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Yehuda Leib HaLevi Ashlag (Baal HaSulam)

20. LISHMA (for Her Name)

I heard in 1945

Concerning Lishma (for Her Name). In order for a person to obtain Lishma, one needs an awakening from Above, because it is an illumination from Above, and it is not for the human mind to understand. But he that tastes knows. It is said about that, “Taste and see that the Lord is good.”

Because of that, upon assuming the burden of the Kingdom of Heaven, one needs it to be in utter completeness, meaning only to bestow and not at all to receive. And if a person sees that his organs do not agree with this view, he has no other counsel except for prayer – to pour his heart out to the Creator, to help him make his body consent to enslaving itself to the Creator.

And do not say that if Lishma is a gift from Above, then what good is one’s surmounting and efforts and all the remedies and corrections that one performs in order to come to Lishma, if it depends on the Creator? Our sages said in that regard, “You are not free to rid yourself of it.” Rather, one must offer the awakening from below, and that is considered “prayer.” There cannot be a genuine prayer if he does not know in advance that without prayer it cannot be attained.

Therefore, the acts and the remedies that he performs in order to obtain Lishma create the corrected vessels to want to receive Lishma. Then, after all the deeds and the remedies can he pray in earnest because he saw that all his deeds brought him no benefit. Only then can he pray an honest prayer from the bottom of his heart, and then the Creator hears his prayer and gives him the gift of Lishma.

We should also know that by obtaining Lishma, one puts the evil inclination to death. This is because the evil inclination is called receiving for one’s own benefit. And by attaining the aim to bestow, one cancels the self-gratification. And death means that one no longer uses one’s vessels of reception for oneself. And since it is no longer active, it is considered dead.

If one considers what one receives for his work under the sun, one will find that it is not so difficult to subordinate oneself to the Creator, for two reasons:

  1. One must strain oneself in this world in any case, whether one wants to or not.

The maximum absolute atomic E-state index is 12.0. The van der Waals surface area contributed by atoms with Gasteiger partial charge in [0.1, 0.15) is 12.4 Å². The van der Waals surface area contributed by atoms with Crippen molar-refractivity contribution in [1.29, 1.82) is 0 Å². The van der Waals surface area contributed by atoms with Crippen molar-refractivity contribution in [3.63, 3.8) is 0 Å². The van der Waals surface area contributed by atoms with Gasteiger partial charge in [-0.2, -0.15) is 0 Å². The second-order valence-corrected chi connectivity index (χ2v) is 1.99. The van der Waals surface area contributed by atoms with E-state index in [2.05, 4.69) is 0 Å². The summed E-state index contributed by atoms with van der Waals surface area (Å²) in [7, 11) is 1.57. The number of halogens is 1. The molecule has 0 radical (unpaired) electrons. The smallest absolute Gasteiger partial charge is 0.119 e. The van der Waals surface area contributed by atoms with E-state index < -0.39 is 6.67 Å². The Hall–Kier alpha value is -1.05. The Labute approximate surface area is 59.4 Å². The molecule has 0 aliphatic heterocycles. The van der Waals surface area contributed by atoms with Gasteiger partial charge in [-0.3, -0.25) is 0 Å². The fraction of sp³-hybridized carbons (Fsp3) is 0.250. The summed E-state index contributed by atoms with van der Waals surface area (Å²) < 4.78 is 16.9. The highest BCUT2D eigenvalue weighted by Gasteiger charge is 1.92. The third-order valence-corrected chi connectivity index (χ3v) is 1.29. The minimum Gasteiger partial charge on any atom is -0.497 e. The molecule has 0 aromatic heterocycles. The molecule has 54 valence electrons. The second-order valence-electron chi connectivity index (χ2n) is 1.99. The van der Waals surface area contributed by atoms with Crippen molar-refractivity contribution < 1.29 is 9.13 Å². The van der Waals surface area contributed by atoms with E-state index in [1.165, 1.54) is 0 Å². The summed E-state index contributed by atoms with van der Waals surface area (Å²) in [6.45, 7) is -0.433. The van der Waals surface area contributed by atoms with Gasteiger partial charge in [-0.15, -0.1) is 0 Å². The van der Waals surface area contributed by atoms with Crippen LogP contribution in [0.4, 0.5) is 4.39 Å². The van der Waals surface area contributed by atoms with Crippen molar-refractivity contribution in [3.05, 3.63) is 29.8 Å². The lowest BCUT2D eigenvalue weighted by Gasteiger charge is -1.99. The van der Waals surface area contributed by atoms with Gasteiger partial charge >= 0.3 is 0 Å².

2. Even during the work, if one works Lishma, one receives pleasure from the work itself.

It is as the Sayer from Dubna says about the verse, “Though has not called upon me oh Jacob, neither has thou worried thyself about me oh Israel.” It means that he who works for the creator has no effort. On the contrary, one has pleasure and elation.

But he who does not work for the Creator, but for other goals, cannot complain to the Creator for not giving him liveliness in the work, since he is working for another goal. One can complain only to the one he works for, and demand to be given vitality and pleasure during his work. It is said about him: “Anyone that trusts them shall be like them that maketh them.”

Do not be surprised that when one assumes the burden of the Kingdom of Heaven, when he wants to work in order to bestow upon the Creator, that he still feels no vitality at all, and that this vitality would compel one to assume the burden of the Kingdom of Heaven. Rather, one should accept it coercively, against his better judgment. Meaning, the body does not agree to this enslavement, why the Creator does not shower him with vitality and pleasure.

In fact, this is a great correction. Were it not for that, if the will to receive had agreed to this work, one would never have been able to obtain Lishma. Rather, he would always work for his own benefit, to satisfy his own desires. It is as people say, that the thief himself yells, “Catch the thief.” And then you cannot tell which is the real thief in order to catch him and reclaim the theft.

But when the thief, meaning the will to receive, does not find the work of accepting the burden of the Kingdom of Heaven tasteful, since the body accustoms itself to work against its own desire, one has the means by which to come to work only in order to bring contentment to one’s Maker, since one’s sole intention should be only for the Creator, as it says, “Then shalt thou delight thyself in the Lord.” Thus, when he served the Creator in the past, he did not sense any pleasure in the work. Rather his work was done by coercion.

However, now that one has accustomed oneself to work in order to bestow, one is rewarded with delighting in the Creator, and the work itself renders one pleasure and vitality. And this is considered that the pleasure, too, is specifically for the Creator.

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